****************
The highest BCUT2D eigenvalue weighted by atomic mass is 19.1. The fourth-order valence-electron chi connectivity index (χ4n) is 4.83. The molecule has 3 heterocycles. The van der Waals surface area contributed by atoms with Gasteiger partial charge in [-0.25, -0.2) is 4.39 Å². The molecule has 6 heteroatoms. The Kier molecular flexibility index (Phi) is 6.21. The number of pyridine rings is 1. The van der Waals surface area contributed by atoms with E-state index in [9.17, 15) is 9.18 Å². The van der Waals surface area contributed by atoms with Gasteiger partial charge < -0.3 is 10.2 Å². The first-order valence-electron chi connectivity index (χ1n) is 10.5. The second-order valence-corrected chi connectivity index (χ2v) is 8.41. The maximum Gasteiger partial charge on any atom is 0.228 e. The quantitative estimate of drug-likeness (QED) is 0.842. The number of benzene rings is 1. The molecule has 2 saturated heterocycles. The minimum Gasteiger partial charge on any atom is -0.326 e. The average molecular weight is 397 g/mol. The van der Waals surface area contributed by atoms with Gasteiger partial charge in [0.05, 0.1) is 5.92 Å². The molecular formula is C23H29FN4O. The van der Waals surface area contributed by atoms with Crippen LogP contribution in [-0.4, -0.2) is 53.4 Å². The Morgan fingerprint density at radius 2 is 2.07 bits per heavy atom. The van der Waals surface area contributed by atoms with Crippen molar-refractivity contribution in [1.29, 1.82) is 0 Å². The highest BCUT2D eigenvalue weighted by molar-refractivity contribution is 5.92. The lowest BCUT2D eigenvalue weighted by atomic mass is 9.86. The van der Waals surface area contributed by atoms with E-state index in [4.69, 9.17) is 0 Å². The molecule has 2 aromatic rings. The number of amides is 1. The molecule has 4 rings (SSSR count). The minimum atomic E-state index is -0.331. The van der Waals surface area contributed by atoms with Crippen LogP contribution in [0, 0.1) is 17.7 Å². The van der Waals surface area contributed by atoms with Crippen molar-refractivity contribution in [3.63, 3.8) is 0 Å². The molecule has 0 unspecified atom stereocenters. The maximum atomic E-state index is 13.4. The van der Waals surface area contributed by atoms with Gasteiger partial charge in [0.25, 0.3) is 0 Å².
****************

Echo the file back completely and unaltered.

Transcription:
The highest BCUT2D eigenvalue weighted by atomic mass is 19.1. The fourth-order valence-electron chi connectivity index (χ4n) is 4.83. The molecule has 3 heterocycles. The van der Waals surface area contributed by atoms with Gasteiger partial charge in [-0.25, -0.2) is 4.39 Å². The molecule has 6 heteroatoms. The Kier molecular flexibility index (Phi) is 6.21. The number of pyridine rings is 1. The van der Waals surface area contributed by atoms with E-state index in [9.17, 15) is 9.18 Å². The van der Waals surface area contributed by atoms with Gasteiger partial charge < -0.3 is 10.2 Å². The first-order valence-electron chi connectivity index (χ1n) is 10.5. The second-order valence-corrected chi connectivity index (χ2v) is 8.41. The maximum Gasteiger partial charge on any atom is 0.228 e. The quantitative estimate of drug-likeness (QED) is 0.842. The number of benzene rings is 1. The molecule has 2 saturated heterocycles. The minimum Gasteiger partial charge on any atom is -0.326 e. The average molecular weight is 397 g/mol. The van der Waals surface area contributed by atoms with Gasteiger partial charge in [0.05, 0.1) is 5.92 Å². The molecular formula is C23H29FN4O. The van der Waals surface area contributed by atoms with Crippen LogP contribution in [-0.4, -0.2) is 53.4 Å². The Morgan fingerprint density at radius 2 is 2.07 bits per heavy atom. The van der Waals surface area contributed by atoms with Crippen molar-refractivity contribution in [1.29, 1.82) is 0 Å². The highest BCUT2D eigenvalue weighted by molar-refractivity contribution is 5.92. The lowest BCUT2D eigenvalue weighted by atomic mass is 9.86. The van der Waals surface area contributed by atoms with E-state index in [4.69, 9.17) is 0 Å². The molecule has 2 aromatic rings. The number of amides is 1. The molecule has 4 rings (SSSR count). The minimum atomic E-state index is -0.331. The van der Waals surface area contributed by atoms with Crippen LogP contribution in [0, 0.1) is 17.7 Å². The van der Waals surface area contributed by atoms with Crippen molar-refractivity contribution in [3.63, 3.8) is 0 Å². The molecule has 0 unspecified atom stereocenters. The maximum atomic E-state index is 13.4. The van der Waals surface area contributed by atoms with Gasteiger partial charge in [0.25, 0.3) is 0 Å².